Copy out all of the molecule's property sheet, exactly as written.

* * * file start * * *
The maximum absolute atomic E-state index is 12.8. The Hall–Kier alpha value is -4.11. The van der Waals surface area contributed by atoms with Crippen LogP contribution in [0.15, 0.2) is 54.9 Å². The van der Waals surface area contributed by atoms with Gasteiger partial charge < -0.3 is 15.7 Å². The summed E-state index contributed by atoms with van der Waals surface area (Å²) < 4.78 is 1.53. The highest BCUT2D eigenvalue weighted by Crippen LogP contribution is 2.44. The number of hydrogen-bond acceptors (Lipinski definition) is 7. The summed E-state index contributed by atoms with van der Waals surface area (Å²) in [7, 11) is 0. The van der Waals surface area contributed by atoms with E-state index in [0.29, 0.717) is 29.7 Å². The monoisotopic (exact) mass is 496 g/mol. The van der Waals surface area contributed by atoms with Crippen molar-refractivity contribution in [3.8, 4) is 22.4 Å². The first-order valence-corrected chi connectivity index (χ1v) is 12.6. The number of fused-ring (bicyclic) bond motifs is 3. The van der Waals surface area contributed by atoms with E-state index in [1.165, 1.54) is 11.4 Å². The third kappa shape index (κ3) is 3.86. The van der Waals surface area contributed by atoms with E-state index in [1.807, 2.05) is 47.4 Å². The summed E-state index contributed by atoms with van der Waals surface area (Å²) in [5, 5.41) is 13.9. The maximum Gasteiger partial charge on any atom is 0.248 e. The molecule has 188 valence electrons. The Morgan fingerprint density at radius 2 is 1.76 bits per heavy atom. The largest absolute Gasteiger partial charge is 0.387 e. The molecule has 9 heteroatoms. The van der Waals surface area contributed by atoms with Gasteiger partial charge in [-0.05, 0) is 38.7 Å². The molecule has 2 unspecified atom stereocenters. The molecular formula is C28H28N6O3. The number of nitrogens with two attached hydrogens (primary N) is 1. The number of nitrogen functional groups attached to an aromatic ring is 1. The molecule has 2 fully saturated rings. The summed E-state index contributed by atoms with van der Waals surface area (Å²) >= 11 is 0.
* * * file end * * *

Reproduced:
The maximum absolute atomic E-state index is 12.8. The Hall–Kier alpha value is -4.11. The van der Waals surface area contributed by atoms with Crippen LogP contribution in [0.15, 0.2) is 54.9 Å². The van der Waals surface area contributed by atoms with Gasteiger partial charge < -0.3 is 15.7 Å². The summed E-state index contributed by atoms with van der Waals surface area (Å²) < 4.78 is 1.53. The highest BCUT2D eigenvalue weighted by Crippen LogP contribution is 2.44. The number of hydrogen-bond acceptors (Lipinski definition) is 7. The summed E-state index contributed by atoms with van der Waals surface area (Å²) in [7, 11) is 0. The van der Waals surface area contributed by atoms with E-state index in [0.29, 0.717) is 29.7 Å². The monoisotopic (exact) mass is 496 g/mol. The van der Waals surface area contributed by atoms with Crippen molar-refractivity contribution in [3.8, 4) is 22.4 Å². The first-order valence-corrected chi connectivity index (χ1v) is 12.6. The number of fused-ring (bicyclic) bond motifs is 3. The van der Waals surface area contributed by atoms with E-state index in [1.165, 1.54) is 11.4 Å². The third kappa shape index (κ3) is 3.86. The van der Waals surface area contributed by atoms with E-state index in [1.807, 2.05) is 47.4 Å². The summed E-state index contributed by atoms with van der Waals surface area (Å²) in [5, 5.41) is 13.9. The maximum Gasteiger partial charge on any atom is 0.248 e. The molecule has 188 valence electrons. The Morgan fingerprint density at radius 2 is 1.76 bits per heavy atom. The largest absolute Gasteiger partial charge is 0.387 e. The molecule has 9 heteroatoms. The van der Waals surface area contributed by atoms with Gasteiger partial charge in [-0.05, 0) is 38.7 Å². The molecule has 2 unspecified atom stereocenters. The molecular formula is C28H28N6O3. The number of nitrogens with two attached hydrogens (primary N) is 1. The number of nitrogen functional groups attached to an aromatic ring is 1. The molecule has 2 fully saturated rings. The summed E-state index contributed by atoms with van der Waals surface area (Å²) >= 11 is 0.